I've triangulated the results by summing them and comparing the sums against those of other routines and there's no differences I've noticed yet.

import numpy as np
from math import sqrt

def ajs_primes3a(upto):
  mat = np.ones((upto), dtype=bool) # set up a long boolean array
  mat[0] = False # remove 0
  mat[1] = False # remove 1
  mat[4::2] = False # remove anything divisible by 2
  for idx in range(3, int(sqrt(upto))+1, 2): # remove anything else divisible
      mat[idx*2::idx] = False 
  return np.where(mat == True)[0] # return the indices which are the primes

I'm quite pleased with this early foray into optimising a routine but there's work to do compared to prime6. What I like is that it has no division and instead seems to be a pure sieve and doesn't create a long list of numbers.

I tried other versions with a half-series so that anything divisible by 2 just wasn't considered, but what I came up with just weren't as fast.

Times (msecs, same machine, same time, best of 3-6 multiple runs)

             10k      100k     500k     1m       20m
prime6       0.001258 0.002722 0.007229 0.001229 0.22388
erat         0.005414 0.059047 0.333737 0.673749 15+ seconds
ajs_primes3a 0.000360 0.001897 0.008540 0.016952 0.70135

Up to 100k, mine leads and might even be faster than loading in from file. prime6, however, takes over strongly after that and extends its lead very well. Mine doesn't lose too much ground, considering, so it's best to think of mine as fast-ish but nicely understandable. 



Wednesday, October 30, 2013

MongoDB

I've been having some fun recently using MongoDB (and its Python module, pymongo) which I'm planning to use for roistr the search engine. The stuff I need it for is fairly straightforward and I'm enjoying using it. My mac has a test database while the real system is sitting on some more substantial hardware.

It does, however, feel odd to talk about using, shall we say, commodity software for a search engine, no matter how early. Of course it's a good idea to use tried and tested open source programs built precisely for this type of task (plus it's a great learning experience), but I imagine that a lot of organisations have their own home-made stuff. Being a band of exactly one and trying to build a billion-index search engine, I'm up against it so I need to rely on others' softwares.

Sunday, October 13, 2013

Roistr is becoming a search engine

We've ad a lot of fun with Roistr's semantic relevance engine, but we have managed to figure out a number of technical problems to make it a viable search engine technology. What this means is that we're phasing out the purely relevance parts, and instead we're going to make Roistr a semantic search engine – or rather, a search engine that relies on natural language processing techniques rather than simple keyword matching. We expect it to be ready in a few months, depending upon how quickly we can get stuff sorted out

First of all, we're only going to index the English version of Wikipedia. It's only a few million documents, and forms a nice test bed as well as being an information base for future developments. Once that's done, we'll aim to spider the web. This, of course, will take a while, especially given that we have extremely limited resources, but it will be fun to test ourselves against the giants.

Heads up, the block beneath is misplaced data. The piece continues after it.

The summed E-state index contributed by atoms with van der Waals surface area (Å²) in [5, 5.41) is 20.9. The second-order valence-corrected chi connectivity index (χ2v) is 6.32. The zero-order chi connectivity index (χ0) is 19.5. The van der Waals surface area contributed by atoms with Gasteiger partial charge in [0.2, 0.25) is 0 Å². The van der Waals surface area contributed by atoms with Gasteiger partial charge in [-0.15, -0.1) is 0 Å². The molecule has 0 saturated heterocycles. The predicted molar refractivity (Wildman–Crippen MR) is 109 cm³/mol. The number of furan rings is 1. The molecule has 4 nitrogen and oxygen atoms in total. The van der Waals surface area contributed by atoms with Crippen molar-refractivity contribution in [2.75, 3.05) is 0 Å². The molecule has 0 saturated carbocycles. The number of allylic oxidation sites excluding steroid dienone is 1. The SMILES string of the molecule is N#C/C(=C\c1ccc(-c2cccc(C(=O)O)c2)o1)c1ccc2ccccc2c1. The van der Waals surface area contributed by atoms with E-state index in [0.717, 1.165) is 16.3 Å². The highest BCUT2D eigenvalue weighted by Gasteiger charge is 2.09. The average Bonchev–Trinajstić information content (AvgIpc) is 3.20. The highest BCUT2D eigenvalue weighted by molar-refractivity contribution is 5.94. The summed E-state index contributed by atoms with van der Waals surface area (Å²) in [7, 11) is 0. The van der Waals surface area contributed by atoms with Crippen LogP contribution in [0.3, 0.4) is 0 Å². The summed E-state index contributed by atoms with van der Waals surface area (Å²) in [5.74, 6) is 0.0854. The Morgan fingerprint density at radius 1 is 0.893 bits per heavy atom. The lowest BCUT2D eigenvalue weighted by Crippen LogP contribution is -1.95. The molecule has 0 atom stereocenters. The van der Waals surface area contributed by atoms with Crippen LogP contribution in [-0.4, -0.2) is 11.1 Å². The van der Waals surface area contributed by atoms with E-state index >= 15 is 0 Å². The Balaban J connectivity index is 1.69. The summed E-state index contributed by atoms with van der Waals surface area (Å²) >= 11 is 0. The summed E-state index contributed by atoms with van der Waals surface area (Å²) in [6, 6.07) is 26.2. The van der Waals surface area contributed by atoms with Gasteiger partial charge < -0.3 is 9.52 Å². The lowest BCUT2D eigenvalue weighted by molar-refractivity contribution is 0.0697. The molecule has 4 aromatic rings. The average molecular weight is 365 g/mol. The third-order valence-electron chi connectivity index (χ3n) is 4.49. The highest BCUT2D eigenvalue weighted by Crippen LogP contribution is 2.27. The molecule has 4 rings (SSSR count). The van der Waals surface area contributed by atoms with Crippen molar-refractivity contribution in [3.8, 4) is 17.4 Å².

Our long-term ambition is to have an index of over 1 billion documents. From there, we should be able to cover most searches fairly well. Will it be better than existing search engines like Google, Bing or Blekko? Well, time will tell.

Friday, August 23, 2013

Shortcutting all-pairs comparisons for dense matrices – got it

All-pairs comparisons for dense matrices


Some of my recent posts described my woes in trying to figure out how I could quickly identify the most likely subset of vectors that match a candidate vector without repeatedly calculating cosine similarity.

I have found a method that appears to work! I won't describe it here because it needs more testing. Falsifications can and should be reported soon, but confirmations should be announced cautiously!

But if it works, I can reduce a set of vectors down to a fraction using fewer calculations. It's not ideal, but effective indexing and searching in a database should, in theory, substantially improve performance to the point where we can easily identify the best matching subset with relatively little ease.

Making a new search engine

So why is this being done? Why do I want to be able to take a mulit-billion element index of vectors and quickly and cheaply identify a tiny (say 100-item) subset before conducting the cosine comparisons?

Well, that would be giving it away but the subheading is fairly clear.

Besides, we're figuring out a way to store a 3+ billion page search engine on a terabyte of space. Yes, it's possible and yes, we're going to try it.

Once we've sorted out a few more problems!

Thursday, August 22, 2013

Using Wordnet from Prolog – part one

Prolog has many uses in natural language processing, and here is an introduction to using Wordnet through Prolog with examples of common tasks.

I enjoy learning Prolog because it conforms to how I thought computers should be programmed before I'd actually programmed one. You'd specify a set of rules, and the computer came back with answers that conformed to those rules.